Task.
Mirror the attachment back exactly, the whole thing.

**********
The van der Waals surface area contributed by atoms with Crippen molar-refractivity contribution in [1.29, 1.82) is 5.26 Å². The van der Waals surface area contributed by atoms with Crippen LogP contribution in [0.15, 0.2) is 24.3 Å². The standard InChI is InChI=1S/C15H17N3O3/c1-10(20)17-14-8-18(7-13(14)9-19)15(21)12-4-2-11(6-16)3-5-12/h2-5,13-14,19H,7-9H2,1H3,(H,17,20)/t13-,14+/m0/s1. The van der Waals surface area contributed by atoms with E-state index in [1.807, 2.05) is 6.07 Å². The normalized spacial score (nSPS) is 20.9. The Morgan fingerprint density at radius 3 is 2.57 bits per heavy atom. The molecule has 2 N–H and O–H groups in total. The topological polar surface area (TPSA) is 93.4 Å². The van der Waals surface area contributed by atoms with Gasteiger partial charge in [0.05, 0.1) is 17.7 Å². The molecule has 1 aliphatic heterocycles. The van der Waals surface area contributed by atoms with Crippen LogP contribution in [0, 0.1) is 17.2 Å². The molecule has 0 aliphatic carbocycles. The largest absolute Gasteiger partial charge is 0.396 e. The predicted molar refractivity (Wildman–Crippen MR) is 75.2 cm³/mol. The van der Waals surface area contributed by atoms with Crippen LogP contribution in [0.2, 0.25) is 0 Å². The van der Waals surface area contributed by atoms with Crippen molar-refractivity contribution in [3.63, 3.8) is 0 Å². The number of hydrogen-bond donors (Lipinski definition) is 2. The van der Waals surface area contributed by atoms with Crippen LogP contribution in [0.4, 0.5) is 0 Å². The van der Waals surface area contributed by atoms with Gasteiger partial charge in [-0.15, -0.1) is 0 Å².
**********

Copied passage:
The van der Waals surface area contributed by atoms with Crippen molar-refractivity contribution in [1.29, 1.82) is 5.26 Å². The van der Waals surface area contributed by atoms with Crippen LogP contribution in [0.15, 0.2) is 24.3 Å². The standard InChI is InChI=1S/C15H17N3O3/c1-10(20)17-14-8-18(7-13(14)9-19)15(21)12-4-2-11(6-16)3-5-12/h2-5,13-14,19H,7-9H2,1H3,(H,17,20)/t13-,14+/m0/s1. The van der Waals surface area contributed by atoms with E-state index in [1.807, 2.05) is 6.07 Å². The normalized spacial score (nSPS) is 20.9. The Morgan fingerprint density at radius 3 is 2.57 bits per heavy atom. The molecule has 2 N–H and O–H groups in total. The topological polar surface area (TPSA) is 93.4 Å². The van der Waals surface area contributed by atoms with Gasteiger partial charge in [0.05, 0.1) is 17.7 Å². The molecule has 1 aliphatic heterocycles. The van der Waals surface area contributed by atoms with Crippen LogP contribution in [0, 0.1) is 17.2 Å². The molecule has 0 aliphatic carbocycles. The largest absolute Gasteiger partial charge is 0.396 e. The predicted molar refractivity (Wildman–Crippen MR) is 75.2 cm³/mol. The van der Waals surface area contributed by atoms with Crippen LogP contribution in [0.2, 0.25) is 0 Å². The van der Waals surface area contributed by atoms with Crippen molar-refractivity contribution in [3.63, 3.8) is 0 Å². The number of hydrogen-bond donors (Lipinski definition) is 2. The van der Waals surface area contributed by atoms with Crippen LogP contribution in [0.4, 0.5) is 0 Å². The van der Waals surface area contributed by atoms with Gasteiger partial charge in [-0.15, -0.1) is 0 Å².